and say a homomorphism to any one of these should give a point of the
spectrum.
Actually, since there are zillions of fields out there, a more
manageable option is to look not at the homomorphism itself but its
kernel: the set of elements a in A with
x(a) = 0.
The kernel of a homomorphism from A to any other ring is an "ideal": a
set closed under addition and also multiplication by all elements of
A. Even better, the kernel of a homomorphism from A to a *field* is a
"prime" ideal, meaning it's not not all of A, and whenever the product
of two elements of A lies in the ideal, at least one of them must be
in the ideal. Conversely, given a prime ideal in A, there's always a
field k and a homomorphism
x: A -> k
whose kernel is that prime ideal. So, it's reasonable to define
the spectrum of A, Spec(A) to be the set of all prime ideals in A.
This turns out to exactly match the previous definition of spectrum when
A is a C*-algebra. But why the word "prime"? Well, in the commutative
ring of integers, Z, most prime ideals come from prime numbers. If we
take all the multiples of any prime number, we get a prime ideal, which
is the kernel of the obvious homomorphism
x: Z -> Z/p
There's just one other prime ideal in Z, namely all the multiples of
0. In other words, the set consisting of just 0 alone! This is the
kernel of the homomorphism from Z into the rationals. For some
fascinating reason I'd rather not explain now, this prime ideal is
often called "the prime at infinity". It's different from all the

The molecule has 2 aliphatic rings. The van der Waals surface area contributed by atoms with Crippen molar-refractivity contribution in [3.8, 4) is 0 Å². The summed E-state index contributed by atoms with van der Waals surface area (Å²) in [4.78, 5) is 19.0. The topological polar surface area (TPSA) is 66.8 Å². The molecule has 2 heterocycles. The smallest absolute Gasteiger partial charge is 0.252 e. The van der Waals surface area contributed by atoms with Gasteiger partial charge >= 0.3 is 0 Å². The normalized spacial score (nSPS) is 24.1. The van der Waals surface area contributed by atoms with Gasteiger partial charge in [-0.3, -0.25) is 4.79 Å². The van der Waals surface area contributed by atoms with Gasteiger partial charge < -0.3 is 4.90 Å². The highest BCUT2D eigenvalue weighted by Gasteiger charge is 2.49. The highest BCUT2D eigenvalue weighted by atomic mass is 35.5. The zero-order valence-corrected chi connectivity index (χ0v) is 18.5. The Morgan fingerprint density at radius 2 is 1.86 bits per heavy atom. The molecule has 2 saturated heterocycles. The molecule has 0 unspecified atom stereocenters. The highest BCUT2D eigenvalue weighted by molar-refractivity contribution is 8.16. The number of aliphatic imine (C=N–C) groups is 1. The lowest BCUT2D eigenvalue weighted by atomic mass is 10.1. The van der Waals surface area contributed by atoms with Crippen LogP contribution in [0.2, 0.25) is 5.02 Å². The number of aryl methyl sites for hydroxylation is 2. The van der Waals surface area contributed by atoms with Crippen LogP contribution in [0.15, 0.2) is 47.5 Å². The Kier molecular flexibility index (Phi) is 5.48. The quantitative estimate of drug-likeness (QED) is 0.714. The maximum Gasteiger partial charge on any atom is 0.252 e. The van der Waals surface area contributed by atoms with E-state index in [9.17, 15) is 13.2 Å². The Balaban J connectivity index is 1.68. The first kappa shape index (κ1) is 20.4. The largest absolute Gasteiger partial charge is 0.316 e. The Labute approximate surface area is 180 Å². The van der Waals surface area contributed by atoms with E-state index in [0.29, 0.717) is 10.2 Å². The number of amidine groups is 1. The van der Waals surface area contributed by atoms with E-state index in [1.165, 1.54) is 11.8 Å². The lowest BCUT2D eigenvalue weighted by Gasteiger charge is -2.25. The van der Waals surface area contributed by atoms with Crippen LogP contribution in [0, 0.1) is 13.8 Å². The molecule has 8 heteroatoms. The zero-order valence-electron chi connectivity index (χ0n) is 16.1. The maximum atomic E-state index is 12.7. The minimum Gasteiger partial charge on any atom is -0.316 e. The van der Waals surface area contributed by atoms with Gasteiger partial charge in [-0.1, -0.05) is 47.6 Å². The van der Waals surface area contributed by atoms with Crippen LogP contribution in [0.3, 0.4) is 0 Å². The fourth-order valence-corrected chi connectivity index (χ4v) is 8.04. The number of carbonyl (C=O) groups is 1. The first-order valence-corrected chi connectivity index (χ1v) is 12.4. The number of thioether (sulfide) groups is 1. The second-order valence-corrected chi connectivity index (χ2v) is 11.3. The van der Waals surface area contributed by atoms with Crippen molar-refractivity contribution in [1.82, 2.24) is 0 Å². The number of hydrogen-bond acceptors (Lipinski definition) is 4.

rest, but the wise know it's usually good to keep it in.
So, the spectrum of the integers is just the set of ordinary primes
together with the "prime at infinity":
Spec(Z) = {2, 3, 5, 7, 11, ... infinity}
We seem to have gotten pretty far from physics by now, but in fact many
people believe that taking this spectrum seriously from a *physical*
viewpoint will be crucial to proving the Riemann hypothesis - a famous
open conjecture related to the distribution of prime numbers. I don't
have time to do justice to this, but the basic idea goes as follows.
Suppose we have a quantum system whose Hamiltonian has this spectrum:
{ln 2, ln 3, ln 5, ln 7, ln 11, ....}
We can think of these as energy states of some sort of particle: the
"primon".
Now let's second quantize this system. The idea of second quantization
is that we form a new system consisting of an arbitrary finite collection
of noninteracting indistinguishable copies of the original system. For
example, if the original system was some sort of particle, a state of
the new system would consist of an arbitrary number of particles of
this sort, treated as identical bosons. If second quantize our "primon",
we'll get a system with energy levels that are arbitrary sums of entries
from the above list. If we write them in increasing order, they look
like this:
{0, ln 2, ln 3, ln 2 + ln 2, ln 5, ln 2 + ln 3, ln 7, ln 2 + ln 2 + ln 2, ....}
or in other words, just
{ln 1, ln 2, ln 3, ln 4, ln 5, ln 6, ln 7, ln 8, ....}
since every whole number can be built from primons in a unique way!